Several developing countries objected to these amendments, noting their reliance on such resources. One proposed maintaining the existing language of Article 16.4(b), which would be immediately followed by the text of Article 16.4(e) to accommodate the concerns regarding inclusion of external resources. A regional group proposed compromise language stating that implementation of the IU and relevant national plans and programmes by developing countries and countries with economies in transition will "depend in part" on the allocation of predictable and agreed resources referenced in Article 16.4(a). Highlighting the fact that the original text is generally taken from the CBD, one delegate questioned whether this language was appropriate. He noted that the IU’s goal is to serve national food security interests, whereas remuneration received by developing countries in foregoing commercial exploitation of genetic resources serves a global interest under the CBD. The provision remains under discussion.

EVENING ADDRESS

Manfred Boetsch, Head of the Federal Office for Agriculture of Switzerland, welcomed participants to Neuchâtel. He noted the IU’s objective for the long-term security of food supplies and the need to find a common denominator for the agricultural, trade and environmental issues involved. He highlighted the Rome Declaration of 1996 and the need to develop and implement practices recognizing the multiple aspects of agriculture. He noted Switzerland’s efforts to provide preferential tariffs for least developed countries and recognized domestic progress in sustainable agriculture based on market needs and use of marginal lands.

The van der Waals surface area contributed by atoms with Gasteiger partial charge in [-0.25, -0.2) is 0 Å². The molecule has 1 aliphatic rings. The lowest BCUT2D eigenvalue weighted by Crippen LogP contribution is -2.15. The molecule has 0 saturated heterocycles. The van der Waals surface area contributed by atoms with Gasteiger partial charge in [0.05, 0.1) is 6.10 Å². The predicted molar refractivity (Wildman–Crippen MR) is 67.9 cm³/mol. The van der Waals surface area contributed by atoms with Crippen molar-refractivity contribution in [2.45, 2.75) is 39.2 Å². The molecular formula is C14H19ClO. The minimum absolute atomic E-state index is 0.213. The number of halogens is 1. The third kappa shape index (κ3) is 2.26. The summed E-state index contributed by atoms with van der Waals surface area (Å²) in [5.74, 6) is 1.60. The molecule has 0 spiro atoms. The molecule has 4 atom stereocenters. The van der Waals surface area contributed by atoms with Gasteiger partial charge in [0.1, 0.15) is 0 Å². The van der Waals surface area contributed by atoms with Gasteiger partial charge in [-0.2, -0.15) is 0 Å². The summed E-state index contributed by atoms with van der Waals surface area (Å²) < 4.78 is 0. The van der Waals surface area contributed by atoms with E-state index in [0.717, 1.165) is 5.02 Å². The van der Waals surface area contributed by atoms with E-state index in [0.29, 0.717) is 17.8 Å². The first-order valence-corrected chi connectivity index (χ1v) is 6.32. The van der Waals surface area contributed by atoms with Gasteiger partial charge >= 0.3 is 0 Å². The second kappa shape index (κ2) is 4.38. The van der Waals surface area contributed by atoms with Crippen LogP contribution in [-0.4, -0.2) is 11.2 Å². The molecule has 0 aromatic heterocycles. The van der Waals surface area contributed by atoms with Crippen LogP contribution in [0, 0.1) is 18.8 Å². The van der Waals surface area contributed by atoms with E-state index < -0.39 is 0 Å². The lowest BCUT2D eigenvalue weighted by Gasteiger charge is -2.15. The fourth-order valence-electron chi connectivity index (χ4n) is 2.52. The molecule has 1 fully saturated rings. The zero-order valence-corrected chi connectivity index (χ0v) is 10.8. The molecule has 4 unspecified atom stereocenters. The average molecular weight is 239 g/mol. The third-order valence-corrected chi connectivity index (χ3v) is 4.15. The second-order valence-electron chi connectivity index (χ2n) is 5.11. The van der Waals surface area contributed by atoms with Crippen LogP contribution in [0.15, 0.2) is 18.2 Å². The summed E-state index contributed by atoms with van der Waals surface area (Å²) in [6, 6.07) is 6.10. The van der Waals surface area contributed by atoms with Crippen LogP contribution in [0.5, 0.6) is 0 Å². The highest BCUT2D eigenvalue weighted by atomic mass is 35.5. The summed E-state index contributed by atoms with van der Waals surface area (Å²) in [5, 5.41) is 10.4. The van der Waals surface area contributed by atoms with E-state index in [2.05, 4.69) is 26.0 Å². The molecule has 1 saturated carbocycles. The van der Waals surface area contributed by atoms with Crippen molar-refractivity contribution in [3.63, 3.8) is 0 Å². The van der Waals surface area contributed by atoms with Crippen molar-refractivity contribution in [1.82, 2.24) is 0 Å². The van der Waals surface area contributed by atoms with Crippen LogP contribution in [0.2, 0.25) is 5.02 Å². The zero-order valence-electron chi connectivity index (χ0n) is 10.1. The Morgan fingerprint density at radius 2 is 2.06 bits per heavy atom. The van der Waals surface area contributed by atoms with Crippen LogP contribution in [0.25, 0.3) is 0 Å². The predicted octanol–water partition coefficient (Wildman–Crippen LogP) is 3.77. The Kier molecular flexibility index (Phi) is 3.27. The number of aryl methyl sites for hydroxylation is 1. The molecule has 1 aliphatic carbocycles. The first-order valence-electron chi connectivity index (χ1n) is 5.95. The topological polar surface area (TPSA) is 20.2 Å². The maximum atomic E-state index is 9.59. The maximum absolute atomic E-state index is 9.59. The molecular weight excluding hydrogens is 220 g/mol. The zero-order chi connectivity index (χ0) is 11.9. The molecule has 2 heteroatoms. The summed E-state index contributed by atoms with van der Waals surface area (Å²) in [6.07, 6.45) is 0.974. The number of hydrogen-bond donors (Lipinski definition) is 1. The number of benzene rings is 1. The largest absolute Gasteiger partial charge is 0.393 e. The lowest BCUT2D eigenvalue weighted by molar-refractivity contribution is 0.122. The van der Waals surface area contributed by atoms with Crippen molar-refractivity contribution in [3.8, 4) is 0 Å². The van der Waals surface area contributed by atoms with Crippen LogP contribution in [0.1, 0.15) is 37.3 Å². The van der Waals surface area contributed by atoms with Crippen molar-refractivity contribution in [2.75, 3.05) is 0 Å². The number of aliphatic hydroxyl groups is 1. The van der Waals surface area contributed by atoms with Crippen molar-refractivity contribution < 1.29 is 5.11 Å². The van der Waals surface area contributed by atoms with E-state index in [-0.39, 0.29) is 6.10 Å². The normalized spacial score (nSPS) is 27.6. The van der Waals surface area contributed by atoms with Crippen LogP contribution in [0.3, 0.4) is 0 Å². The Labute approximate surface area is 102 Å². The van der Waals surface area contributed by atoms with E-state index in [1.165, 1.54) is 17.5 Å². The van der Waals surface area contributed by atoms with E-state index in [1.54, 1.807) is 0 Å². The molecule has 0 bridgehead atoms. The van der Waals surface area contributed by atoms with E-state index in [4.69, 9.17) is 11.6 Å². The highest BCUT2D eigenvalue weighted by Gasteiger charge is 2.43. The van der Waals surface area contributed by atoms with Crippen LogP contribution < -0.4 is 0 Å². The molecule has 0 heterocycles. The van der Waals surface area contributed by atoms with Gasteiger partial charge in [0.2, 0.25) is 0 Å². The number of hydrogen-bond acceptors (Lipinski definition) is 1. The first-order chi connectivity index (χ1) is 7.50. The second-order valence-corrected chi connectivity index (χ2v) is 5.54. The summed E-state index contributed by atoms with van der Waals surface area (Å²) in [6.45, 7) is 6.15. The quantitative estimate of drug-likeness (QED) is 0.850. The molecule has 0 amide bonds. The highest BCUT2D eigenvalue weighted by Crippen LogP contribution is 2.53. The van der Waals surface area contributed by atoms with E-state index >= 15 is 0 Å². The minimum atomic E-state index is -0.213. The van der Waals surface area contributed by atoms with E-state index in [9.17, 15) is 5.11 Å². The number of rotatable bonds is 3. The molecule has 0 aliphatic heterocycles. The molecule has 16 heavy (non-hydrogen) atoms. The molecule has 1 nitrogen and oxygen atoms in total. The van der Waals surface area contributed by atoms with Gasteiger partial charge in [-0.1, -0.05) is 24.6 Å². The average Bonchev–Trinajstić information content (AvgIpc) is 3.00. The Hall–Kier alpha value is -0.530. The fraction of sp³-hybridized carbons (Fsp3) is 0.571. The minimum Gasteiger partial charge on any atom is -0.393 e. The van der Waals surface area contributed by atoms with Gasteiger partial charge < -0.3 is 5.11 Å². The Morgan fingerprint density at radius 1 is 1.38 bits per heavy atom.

IN THE CORRIDORS

As the Contact Group reconvened for its fourth meeting, delegates noted a number of new faces at the table as well as the absence of some familiar ones. Some wondered how this would affect the continuity of discussions, while others suggested that it might reflect the increasingly technical discussions expected regarding the list of crops, intellectual property rights and other potentially challenging issues.

THINGS TO LOOK FOR

Delegates will reconvene at 10:00 am to continue discussions on Article 16.

This issue of the Earth Negotiations Bulletin � enb@iisd.org is written and edited by Tonya Barnes tonya@iisd.org, Stas Burgiel stas@iisd.org and Katell Le Goulven, Ph.D. legoulve@ensam.inra.fr. The Editor is Pamela S. Chasek, Ph.D. pam@iisd.org and the Managing Director is Langston James "Kimo" Goree VI kimo@iisd.org. The Sustaining Donors of the Bulletin are The Netherlands Ministry of Foreign Affairs, the Government of Canada (through CIDA and DFAIT), the United States (through USAID), the Swiss Agency for Environment, Forests and Landscape (SAEFL), the United Kingdom Department for International Development (DFID), the European Commission (DG-ENV) and the Rockefeller Foundation. General Support for the Bulletin during 2000 is provided by the German Federal Ministry of Environment (BMU) and the German Federal Ministry of Development Cooperation (BMZ), the Danish Ministry of Foreign Affairs, the Ministry of Environment of Austria, the Ministries of Foreign Affairs and Environment of Norway, the Ministry of Foreign Affairs and Ministry of Environment of Finland, the Government of Australia and BP Amoco. Specific funding for this meeting is being provided by the Norwegian Ministry of Environment. The Bulletin can be contacted by e-mail at enb@iisd.org and at tel: +1-212-644-0204; fax: +1-212-644-0206. IISD can be contacted by e-mail at info@iisd.ca and at 161 Portage Avenue East, 6th Floor, Winnipeg, Manitoba R3B 0Y4, Canada. The opinions expressed in the Earth Negotiations Bulletin are those of the authors and do not necessarily reflect the views of IISD and other funders. Excerpts from the Earth Negotiations Bulletin may be used in non-commercial publications only and only with appropriate academic citation. For permission to use this material in commercial publications, contact the Managing Editor. Electronic versions of the Bulletin are sent to e-mail distribution lists and can be found on the Linkages WWW server at http://www.iisd.ca/. The satellite image was taken above Geneva �2000 The Living Earth, Inc. http://livingearth.com. For information on the Earth Negotiations Bulletin, send e-mail to the Managing Director at <kimo@iisd.org>.